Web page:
There is a difference between legal and biological fathers. Even if you are the biological father of a child, you may not be the legal father until a court declares you the legal father. This occurs in a paternity matter. If a mother is not married to a father when the child is born, the biological father is not considered a “legal” father until a paternity action is brought and he is declared the legal father by court order. This can mean several things – not only does the biological father have no financial obligation to the child until he becomes the legal father, but the mother also has sole legal and sole physical custody of the child until the legal father is determined. An unmarried mother and father can sign a document called a Recognition of Parentage (ROP) to create the presumption that the father is the legal father, but a custody action would still need to be brought to give the legal father custodial rights.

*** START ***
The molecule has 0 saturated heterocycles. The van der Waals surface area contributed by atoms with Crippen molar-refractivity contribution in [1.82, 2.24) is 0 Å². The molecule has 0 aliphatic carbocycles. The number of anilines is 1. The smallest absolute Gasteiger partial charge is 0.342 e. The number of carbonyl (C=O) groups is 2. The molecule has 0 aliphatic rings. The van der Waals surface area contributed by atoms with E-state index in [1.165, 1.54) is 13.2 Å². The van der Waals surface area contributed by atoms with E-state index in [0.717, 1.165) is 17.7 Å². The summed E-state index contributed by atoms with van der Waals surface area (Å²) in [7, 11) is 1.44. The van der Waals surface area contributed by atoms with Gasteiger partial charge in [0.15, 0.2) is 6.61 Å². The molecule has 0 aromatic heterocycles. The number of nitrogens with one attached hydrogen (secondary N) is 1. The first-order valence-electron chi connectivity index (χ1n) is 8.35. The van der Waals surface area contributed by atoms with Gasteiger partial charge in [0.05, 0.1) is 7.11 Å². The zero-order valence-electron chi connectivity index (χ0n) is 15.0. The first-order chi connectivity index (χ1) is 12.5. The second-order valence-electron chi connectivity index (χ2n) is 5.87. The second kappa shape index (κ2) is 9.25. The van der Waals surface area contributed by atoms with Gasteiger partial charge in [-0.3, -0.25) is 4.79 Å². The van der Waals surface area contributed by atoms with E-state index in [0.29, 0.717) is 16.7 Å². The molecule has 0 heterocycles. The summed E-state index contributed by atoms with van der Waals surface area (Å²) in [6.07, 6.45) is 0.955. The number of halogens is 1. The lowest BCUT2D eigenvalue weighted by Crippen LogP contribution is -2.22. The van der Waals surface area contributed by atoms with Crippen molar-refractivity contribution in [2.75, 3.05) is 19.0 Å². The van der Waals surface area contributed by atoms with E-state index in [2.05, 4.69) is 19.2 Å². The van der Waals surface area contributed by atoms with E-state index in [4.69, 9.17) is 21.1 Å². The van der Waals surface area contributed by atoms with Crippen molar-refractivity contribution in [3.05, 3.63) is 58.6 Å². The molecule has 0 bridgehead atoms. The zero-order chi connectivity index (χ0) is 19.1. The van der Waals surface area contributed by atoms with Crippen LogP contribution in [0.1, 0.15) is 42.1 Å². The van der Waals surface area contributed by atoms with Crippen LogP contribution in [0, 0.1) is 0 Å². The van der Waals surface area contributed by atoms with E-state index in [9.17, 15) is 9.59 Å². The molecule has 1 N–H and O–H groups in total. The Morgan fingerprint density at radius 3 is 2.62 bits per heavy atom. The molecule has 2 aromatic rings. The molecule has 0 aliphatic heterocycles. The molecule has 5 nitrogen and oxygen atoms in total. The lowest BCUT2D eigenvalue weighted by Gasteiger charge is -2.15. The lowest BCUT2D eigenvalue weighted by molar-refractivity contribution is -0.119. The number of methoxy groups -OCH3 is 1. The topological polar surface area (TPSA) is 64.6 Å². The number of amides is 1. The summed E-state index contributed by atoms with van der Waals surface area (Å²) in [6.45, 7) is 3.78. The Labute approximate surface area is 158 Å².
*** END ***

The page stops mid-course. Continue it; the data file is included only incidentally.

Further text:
Call the attorneys at Family Law Solutions, PLLC to set up a free consultation to discuss your options in a paternity action, as well as the implications of signing a Recognition of Parentage (ROP).